Turkey asks NATO to extend Patriot deployment near Syria border

A Patriot missile launcher system is pictured at a Turkish military base in Gaziantep on February 5, 2013. Turkey has asked NATO to extend to extend the missiles' deployment for another year.</p>

A Patriot missile launcher system is pictured at a Turkish military base in Gaziantep on February 5, 2013. Turkey has asked NATO to extend to extend the missiles' deployment for another year.

Turkey has asked NATO to extend for another year the deployment of surface-to-air Patriot missiles to protect its troubled border with Syria because of a continuing "serious" threat, officials said on Wednesday.

"We have received a letter from the Turkish government requesting the continuation of the Patriot mission," a NATO official told AFP on condition of anonymity.

"The North Atlantic Council has regularly assessed the situation and the implementation of the Patriot mission. It is clear that the overall risks and threats to Turkey remain serious," the official said.

A Turkish foreign ministry diplomat, contacted by AFP, also confirmed Ankara's request.

Turkey turned to its NATO allies after a mortar bomb fired from Syrian territory killed five Turkish civilians in the border town of Akcakale in October last year.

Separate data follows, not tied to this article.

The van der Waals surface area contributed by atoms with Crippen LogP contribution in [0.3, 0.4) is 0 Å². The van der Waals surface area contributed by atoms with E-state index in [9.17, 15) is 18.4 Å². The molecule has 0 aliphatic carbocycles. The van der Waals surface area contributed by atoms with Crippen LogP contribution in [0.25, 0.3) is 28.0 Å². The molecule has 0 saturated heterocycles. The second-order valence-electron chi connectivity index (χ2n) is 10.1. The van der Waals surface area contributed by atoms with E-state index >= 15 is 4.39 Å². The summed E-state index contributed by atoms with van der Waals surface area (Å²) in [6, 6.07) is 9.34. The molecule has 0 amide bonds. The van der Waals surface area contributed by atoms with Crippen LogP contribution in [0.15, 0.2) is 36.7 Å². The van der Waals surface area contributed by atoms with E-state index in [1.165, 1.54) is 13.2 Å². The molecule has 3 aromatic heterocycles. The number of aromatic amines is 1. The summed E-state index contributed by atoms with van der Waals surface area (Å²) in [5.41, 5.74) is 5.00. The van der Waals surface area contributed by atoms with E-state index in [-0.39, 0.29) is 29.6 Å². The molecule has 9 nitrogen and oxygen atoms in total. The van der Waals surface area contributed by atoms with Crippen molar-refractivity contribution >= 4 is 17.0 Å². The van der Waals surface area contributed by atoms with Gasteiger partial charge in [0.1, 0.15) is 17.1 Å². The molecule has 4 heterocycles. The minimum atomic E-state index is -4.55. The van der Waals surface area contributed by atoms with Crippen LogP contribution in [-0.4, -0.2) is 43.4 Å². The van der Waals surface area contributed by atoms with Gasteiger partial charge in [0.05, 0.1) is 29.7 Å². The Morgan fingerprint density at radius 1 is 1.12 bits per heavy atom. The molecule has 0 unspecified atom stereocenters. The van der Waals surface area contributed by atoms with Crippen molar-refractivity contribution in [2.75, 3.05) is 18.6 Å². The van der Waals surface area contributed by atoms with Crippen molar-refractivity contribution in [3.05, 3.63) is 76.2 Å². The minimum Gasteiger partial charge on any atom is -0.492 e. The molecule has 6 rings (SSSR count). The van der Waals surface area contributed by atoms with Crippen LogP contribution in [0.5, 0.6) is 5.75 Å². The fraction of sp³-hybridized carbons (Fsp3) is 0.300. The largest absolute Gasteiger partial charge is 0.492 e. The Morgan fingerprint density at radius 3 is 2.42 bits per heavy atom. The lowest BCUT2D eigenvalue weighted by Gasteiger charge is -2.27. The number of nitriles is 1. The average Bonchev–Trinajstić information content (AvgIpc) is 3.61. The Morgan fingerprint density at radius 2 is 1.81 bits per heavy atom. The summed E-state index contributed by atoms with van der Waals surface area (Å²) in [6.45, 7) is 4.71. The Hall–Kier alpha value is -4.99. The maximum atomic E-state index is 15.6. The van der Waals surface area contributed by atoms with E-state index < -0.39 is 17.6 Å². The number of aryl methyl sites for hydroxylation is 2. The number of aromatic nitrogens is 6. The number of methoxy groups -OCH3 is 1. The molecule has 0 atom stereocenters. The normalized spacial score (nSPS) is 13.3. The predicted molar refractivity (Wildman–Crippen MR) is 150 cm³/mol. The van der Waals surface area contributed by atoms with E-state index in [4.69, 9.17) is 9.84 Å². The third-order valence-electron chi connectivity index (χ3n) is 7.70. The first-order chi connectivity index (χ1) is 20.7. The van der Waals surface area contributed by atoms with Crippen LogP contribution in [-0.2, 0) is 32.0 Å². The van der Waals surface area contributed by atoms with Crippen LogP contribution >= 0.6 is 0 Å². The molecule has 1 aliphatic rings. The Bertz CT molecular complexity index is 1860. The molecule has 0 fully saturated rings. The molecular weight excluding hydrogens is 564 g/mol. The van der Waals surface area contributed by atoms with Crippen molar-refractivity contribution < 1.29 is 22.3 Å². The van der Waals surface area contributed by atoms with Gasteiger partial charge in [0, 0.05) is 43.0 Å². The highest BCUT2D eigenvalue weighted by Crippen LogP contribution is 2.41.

Since the deadly attack, Turkey has retaliated in kind for every Syrian shell that has landed on its soil and beefed up its volatile 910-kilometre (560 mile) frontier.

The six batteries of the US-made missiles, effective against aircraft and short-range missiles and dispatched by the Netherlands, Germany and the United States, are deployed in the southern city of Adana and the southeastern cities of Kahramanmaras and Gaziantep.

"Allies have shown a strong commitment to protect and defend Turkey," said the NATO official.

"Any continuation of the deployment would reaffirm the determination of NATO to deter threats and defend Turkey, reflecting and confirming once again NATO's solidarity with Turkey."

NATO approved their initial deployment in December, saying the use of ballistic missiles by the Syrian regime posed a threat to Turkey.

But Syria's allies Iran and Russia opposed the Patriot deployment, fearing that it could spark a regional conflict also drawing in NATO.

Originally used as an anti-aircraft missile, Patriots today are used to defend airspace by detecting and destroying incoming missiles. They were made famous during the 1991 Gulf War as a defense from Scuds fired on Israel and Saudi Arabia from Saddam Hussein's Iraq.

NATO deployed Patriot missiles in Turkey during the 1991 Gulf war and in 2003 during the Iraqi conflict.

Turkey was once a friend and ally of Syrian President Bashar al-Assad but relations have broken down since the Syrian conflict began in 2011, sending more than 600,000 refugees across the border.

Ankara has backed the opposition fighting to topple the embattled leader.

In October, Turkey's parliament extended for one year a mandate that would allow Ankara to send troops to war-ravaged Syria if necessary.

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